Posted on April 6, 2020

Trump’s Second Term Immigration Agenda

Gaby Del Valle, Washington Monthly, April/May/June 2020


{snip} The administration has spent billions of dollars replacing chain link fences along the border with  100 miles of steel barriers, with new barriers under construction. He has banned nationals of certain Muslim-majority countries from obtaining visas. The U.S. still takes in refugees, but admissions have hit an all-time low: The resettlement cap for the 2020 fiscal year was just 18,000, a 79 percent drop from Barack Obama’s last year in office. Immigration and Customs Enforcement (ICE) has carried out massive raids and opened more than a dozen new immigrant detention facilities. {snip}

Unable to pass major immigration legislation, the administration has accomplished all of this through executive action, spurring lawsuits from activists. Sometimes, the litigation has been a success. In 2019, a federal judge blocked a Trump executive order that would have barred immigration by those who could not quickly purchase U.S. health insurance, ruling that it was beyond the president’s powers. Several district court judges issued an injunction against the wall, arguing that Trump was unconstitutionally violating the will of Congress.


Should Trump win a second term, he will likely nominate at least one additional Supreme Court justice and add to the nearly 200 federal judges he has appointed so far (a quarter of all federal judges). The legal firewall that has held back the most radical of his executive orders could crumble. {snip}


The president’s war on immigration is being waged on two fronts: at the border and in the interior. In both domains, he’s just getting started. In late 2019, the president created two pilot programs—the Prompt Asylum Claim Review (PACR) and the Humanitarian Asylum Review Process (HARP)—that fast-track asylum cases for Mexican and Central American migrants at the southern border. Although the ACLU and other organizations have sued the administration over these programs, which they say deny migrants a fair day in court, it’s likely they’ll be expanded further if Trump is reelected, even before courts decide their legality.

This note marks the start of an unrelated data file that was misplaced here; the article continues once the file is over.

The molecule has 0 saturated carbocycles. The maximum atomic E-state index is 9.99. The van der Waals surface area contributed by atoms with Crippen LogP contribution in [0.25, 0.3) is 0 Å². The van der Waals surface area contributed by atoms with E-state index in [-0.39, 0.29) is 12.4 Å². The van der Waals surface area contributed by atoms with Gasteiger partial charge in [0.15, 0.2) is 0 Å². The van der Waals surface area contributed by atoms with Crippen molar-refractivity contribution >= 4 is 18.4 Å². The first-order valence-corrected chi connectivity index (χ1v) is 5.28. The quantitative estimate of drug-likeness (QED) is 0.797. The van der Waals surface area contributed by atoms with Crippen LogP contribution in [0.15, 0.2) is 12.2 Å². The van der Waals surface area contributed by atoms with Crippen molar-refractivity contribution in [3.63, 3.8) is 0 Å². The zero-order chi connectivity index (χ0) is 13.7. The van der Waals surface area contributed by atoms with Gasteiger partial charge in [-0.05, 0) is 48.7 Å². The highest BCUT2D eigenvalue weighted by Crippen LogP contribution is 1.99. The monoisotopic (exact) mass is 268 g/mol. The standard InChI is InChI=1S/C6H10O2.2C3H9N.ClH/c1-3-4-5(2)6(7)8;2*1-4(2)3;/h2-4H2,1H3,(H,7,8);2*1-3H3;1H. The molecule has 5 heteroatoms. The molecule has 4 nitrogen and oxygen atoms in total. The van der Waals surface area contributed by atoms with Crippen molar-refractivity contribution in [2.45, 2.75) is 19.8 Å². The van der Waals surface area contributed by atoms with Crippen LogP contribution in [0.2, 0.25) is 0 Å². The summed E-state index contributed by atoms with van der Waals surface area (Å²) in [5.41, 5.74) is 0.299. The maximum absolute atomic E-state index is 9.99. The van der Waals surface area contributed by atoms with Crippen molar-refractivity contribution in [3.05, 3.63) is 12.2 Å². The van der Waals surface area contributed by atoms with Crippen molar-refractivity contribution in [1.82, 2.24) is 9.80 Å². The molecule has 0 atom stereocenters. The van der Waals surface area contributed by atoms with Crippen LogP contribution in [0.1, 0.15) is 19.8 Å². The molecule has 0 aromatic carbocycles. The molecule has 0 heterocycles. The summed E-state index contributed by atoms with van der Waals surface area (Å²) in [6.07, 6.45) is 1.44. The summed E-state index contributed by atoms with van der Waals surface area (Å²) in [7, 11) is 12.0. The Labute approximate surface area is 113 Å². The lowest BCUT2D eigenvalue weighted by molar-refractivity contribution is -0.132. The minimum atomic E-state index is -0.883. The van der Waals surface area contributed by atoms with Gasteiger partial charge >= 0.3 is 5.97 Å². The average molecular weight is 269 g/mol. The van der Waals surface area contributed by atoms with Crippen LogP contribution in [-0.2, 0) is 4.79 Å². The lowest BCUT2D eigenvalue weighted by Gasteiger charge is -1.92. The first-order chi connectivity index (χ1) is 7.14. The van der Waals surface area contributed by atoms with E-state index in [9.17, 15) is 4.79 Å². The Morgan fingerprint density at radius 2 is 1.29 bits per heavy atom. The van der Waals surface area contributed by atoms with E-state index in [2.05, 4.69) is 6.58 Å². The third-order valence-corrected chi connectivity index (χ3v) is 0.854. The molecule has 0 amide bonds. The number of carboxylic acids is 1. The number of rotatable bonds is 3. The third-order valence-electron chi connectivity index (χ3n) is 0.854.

The expansion of PACR and HARP could echo the administration’s rollout of the Remain in Mexico policy, which began as a pilot program at a single port of entry in California in January 2019. It has since been expanded along the entire border, forcing roughly 60,000 migrants to wait in Mexico while an immigration judge in the United States decides their case. Originally, the policy was only applied to migrants from Spanish-speaking countries. But in January, the administration began sending Brazilian nationals seeking asylum to Mexico.

If Trump is reelected, it’s only a matter of time before the administration decides to further expand this program too. It may start with Indian nationals: According to federal data analyzed by the Migration Policy Institute, 72 percent of all extra-continental migrants apprehended at the border during the fiscal 2018 hailed from India. Migrants from Cameroon, the Democratic Republic of the Congo, and Eritrea—the most prevalent African nationalities at the border, according to the same data—could be added to the administration’s list as well.

During a second term, it is also likely that Trump would expand the border wall. With the blessing of the Supreme Court, the administration already reallocated nearly $10 billion in military funds to pay for construction of the wall. The administration diverted another $3.8 billion in funds from the Pentagon in February. Unless legislators explicitly forbid the administration from reprogramming funds, Trump will likely continue to use military money to fortify the border during his second term.


{snip} The Supreme Court is expected to rule soon on the fate of the Deferred Action for Childhood Arrivals program. If the Court lets the program end, Trump may go to Democrats in Congress and promise protection for Dreamers, but only in exchange for broader immigration cuts. The party shut down the government for several days in January 2018 to try to make sure Dreamers wouldn’t be deported, and failed. Though the party’s progressive wing would likely refuse to fall in line, it isn’t hard to imagine that to protect them, come 2021, Democrats would give Trump what he wants.